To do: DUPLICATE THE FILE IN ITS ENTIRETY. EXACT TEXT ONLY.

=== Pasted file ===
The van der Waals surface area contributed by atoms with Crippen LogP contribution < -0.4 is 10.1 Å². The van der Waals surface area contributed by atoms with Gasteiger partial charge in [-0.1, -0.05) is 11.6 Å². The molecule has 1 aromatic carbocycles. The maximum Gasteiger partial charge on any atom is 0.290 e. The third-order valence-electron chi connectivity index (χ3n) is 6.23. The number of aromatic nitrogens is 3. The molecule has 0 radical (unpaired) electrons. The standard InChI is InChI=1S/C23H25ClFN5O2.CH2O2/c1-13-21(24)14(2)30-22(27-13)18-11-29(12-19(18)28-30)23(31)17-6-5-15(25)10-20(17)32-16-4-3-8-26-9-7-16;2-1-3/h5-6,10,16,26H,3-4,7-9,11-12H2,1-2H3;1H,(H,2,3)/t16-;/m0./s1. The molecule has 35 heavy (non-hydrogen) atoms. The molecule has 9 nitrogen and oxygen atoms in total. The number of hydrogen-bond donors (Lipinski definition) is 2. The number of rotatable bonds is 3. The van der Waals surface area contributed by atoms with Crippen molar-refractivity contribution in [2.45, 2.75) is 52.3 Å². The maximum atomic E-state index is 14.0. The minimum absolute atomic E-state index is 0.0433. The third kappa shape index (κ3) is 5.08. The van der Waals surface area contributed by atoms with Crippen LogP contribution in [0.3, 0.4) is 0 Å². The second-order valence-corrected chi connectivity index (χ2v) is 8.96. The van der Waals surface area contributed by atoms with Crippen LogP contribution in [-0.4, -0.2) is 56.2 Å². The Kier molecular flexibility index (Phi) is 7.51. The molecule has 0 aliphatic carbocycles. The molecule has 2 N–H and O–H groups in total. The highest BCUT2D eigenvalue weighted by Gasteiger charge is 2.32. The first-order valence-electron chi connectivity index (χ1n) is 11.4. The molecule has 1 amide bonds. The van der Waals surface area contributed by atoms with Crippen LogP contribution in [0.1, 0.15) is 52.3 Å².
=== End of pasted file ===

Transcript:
The van der Waals surface area contributed by atoms with Crippen LogP contribution < -0.4 is 10.1 Å². The van der Waals surface area contributed by atoms with Gasteiger partial charge in [-0.1, -0.05) is 11.6 Å². The molecule has 1 aromatic carbocycles. The maximum Gasteiger partial charge on any atom is 0.290 e. The third-order valence-electron chi connectivity index (χ3n) is 6.23. The number of aromatic nitrogens is 3. The molecule has 0 radical (unpaired) electrons. The standard InChI is InChI=1S/C23H25ClFN5O2.CH2O2/c1-13-21(24)14(2)30-22(27-13)18-11-29(12-19(18)28-30)23(31)17-6-5-15(25)10-20(17)32-16-4-3-8-26-9-7-16;2-1-3/h5-6,10,16,26H,3-4,7-9,11-12H2,1-2H3;1H,(H,2,3)/t16-;/m0./s1. The molecule has 35 heavy (non-hydrogen) atoms. The molecule has 9 nitrogen and oxygen atoms in total. The number of hydrogen-bond donors (Lipinski definition) is 2. The number of rotatable bonds is 3. The van der Waals surface area contributed by atoms with Crippen molar-refractivity contribution in [2.45, 2.75) is 52.3 Å². The maximum atomic E-state index is 14.0. The minimum absolute atomic E-state index is 0.0433. The third kappa shape index (κ3) is 5.08. The van der Waals surface area contributed by atoms with Crippen LogP contribution in [0.3, 0.4) is 0 Å². The second-order valence-corrected chi connectivity index (χ2v) is 8.96. The van der Waals surface area contributed by atoms with Crippen LogP contribution in [-0.4, -0.2) is 56.2 Å². The Kier molecular flexibility index (Phi) is 7.51. The molecule has 0 aliphatic carbocycles. The molecule has 2 N–H and O–H groups in total. The highest BCUT2D eigenvalue weighted by Gasteiger charge is 2.32. The first-order valence-electron chi connectivity index (χ1n) is 11.4. The molecule has 1 amide bonds. The van der Waals surface area contributed by atoms with Crippen LogP contribution in [0.1, 0.15) is 52.3 Å².